Posted January 19th, 2018, 10:33 PM
I agree, but the ada.gov website does not clearly state this in all places, adding to the confusion for establishments that must comply (which was my point).
https://www.ada.gov/service_animals_2010.htm simply says
Examples of such work or tasks include guiding people who are blind, alerting people who are deaf, pulling a wheelchair, alerting and protecting a person who is having a seizure, reminding a person with mental illness to take prescribed medications, calming a person with Post Traumatic Stress Disorder (PTSD) during an anxiety attack, or performing other duties.
https://www.ada.gov/regs2010/service_animal_qa.html provides some more detail:
Q27. What does under control mean? Do service animals have to be on a leash? Do they have to be quiet and not bark?
... Or, a returning veteran who has PTSD and has great difficulty entering unfamiliar spaces may have a dog that is trained to enter a space, check to see that no threats are there, and come back and signal that it is safe to enter. The dog must be off leash to do its job, but may be leashed at other times.
But it boils down to the point made in this article:
Pierce is frustrated that the law is so vague, often misunderstood, and simply used as an excuse to bring pets somewhere they don't belong. Because you can only ask if a person with a service dog has a disability and what tasks the dog is trained to perform, most businesses and other services simply don’t question service dogs at all. And most people with emotional support animals don’t realize that their pets aren’t actually guaranteed equal access by the ADA, or any other law, outside of air travel.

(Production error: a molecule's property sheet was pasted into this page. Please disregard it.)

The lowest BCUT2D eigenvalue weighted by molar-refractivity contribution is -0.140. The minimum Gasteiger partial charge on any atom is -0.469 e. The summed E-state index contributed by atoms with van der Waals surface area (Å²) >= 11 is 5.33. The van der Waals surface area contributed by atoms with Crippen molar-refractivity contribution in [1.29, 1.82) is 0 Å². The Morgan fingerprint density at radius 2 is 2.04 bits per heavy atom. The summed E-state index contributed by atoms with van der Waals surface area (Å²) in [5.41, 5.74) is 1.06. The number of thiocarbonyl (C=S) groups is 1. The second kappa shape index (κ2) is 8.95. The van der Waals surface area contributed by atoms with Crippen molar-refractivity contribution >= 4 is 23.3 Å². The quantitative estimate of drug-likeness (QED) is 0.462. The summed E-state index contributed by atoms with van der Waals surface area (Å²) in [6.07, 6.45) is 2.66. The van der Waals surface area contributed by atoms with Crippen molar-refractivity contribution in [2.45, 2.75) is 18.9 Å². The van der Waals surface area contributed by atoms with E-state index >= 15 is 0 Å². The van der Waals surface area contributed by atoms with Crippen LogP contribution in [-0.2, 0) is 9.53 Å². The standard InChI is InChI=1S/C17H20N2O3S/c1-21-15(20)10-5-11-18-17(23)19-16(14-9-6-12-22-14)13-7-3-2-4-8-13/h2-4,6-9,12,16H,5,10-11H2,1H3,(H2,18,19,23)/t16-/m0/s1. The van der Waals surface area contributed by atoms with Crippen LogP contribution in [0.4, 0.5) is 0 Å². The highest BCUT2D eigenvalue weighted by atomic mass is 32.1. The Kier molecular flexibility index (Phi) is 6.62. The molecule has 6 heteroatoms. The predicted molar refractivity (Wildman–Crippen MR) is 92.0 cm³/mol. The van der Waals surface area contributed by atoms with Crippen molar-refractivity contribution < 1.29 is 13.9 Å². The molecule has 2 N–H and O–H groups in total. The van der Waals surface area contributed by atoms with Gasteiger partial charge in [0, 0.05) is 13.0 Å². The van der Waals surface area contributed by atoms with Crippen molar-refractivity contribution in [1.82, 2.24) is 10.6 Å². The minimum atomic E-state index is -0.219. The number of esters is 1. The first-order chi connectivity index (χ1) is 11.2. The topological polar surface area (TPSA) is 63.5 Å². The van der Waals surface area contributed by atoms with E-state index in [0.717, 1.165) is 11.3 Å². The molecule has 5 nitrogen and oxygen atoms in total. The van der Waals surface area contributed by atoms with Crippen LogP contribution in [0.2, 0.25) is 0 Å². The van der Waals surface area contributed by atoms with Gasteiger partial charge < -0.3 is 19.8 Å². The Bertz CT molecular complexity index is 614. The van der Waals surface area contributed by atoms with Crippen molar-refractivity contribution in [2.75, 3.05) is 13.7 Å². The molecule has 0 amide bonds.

Really the only mechanism available to legitimate service dog owners is to sue a business that denies them access, which just worsens the problem. “The owners of most places are intimidated,” says Pierce. “They don’t want a lawsuit on their hands for being wrong, and they don’t know what their rights are, so they don’t ask questions.”
I disagree that a law suit is the only effective option for a user of a legitimate service dog when denied access. Each Independent Living Center I worked with had proactive educational outreach to businesses and government agencies that had complaints about ADA compliance. These efforts were generally well received and usually resulted in future compliance. They also provided consultation upon request.
There will always be people that try to cheat and game the system. Look at parking spaces designated for people with disabilities. Earlier this week I was at my Physician's office . . . a car without a h/c tag was parked in a designated stall. I mentioned it when I was checking in. The receptionist asked for the operator of the vehicle who went to the desk, left the building and returned shortly. It was all discrete, no drama.
Just two asides. Even a legitimate service animal can be asked to leave if it is not under control, urinates, or evacuates. Only two kind of animals are recognized under ADA - dogs and (tada) miniature horses.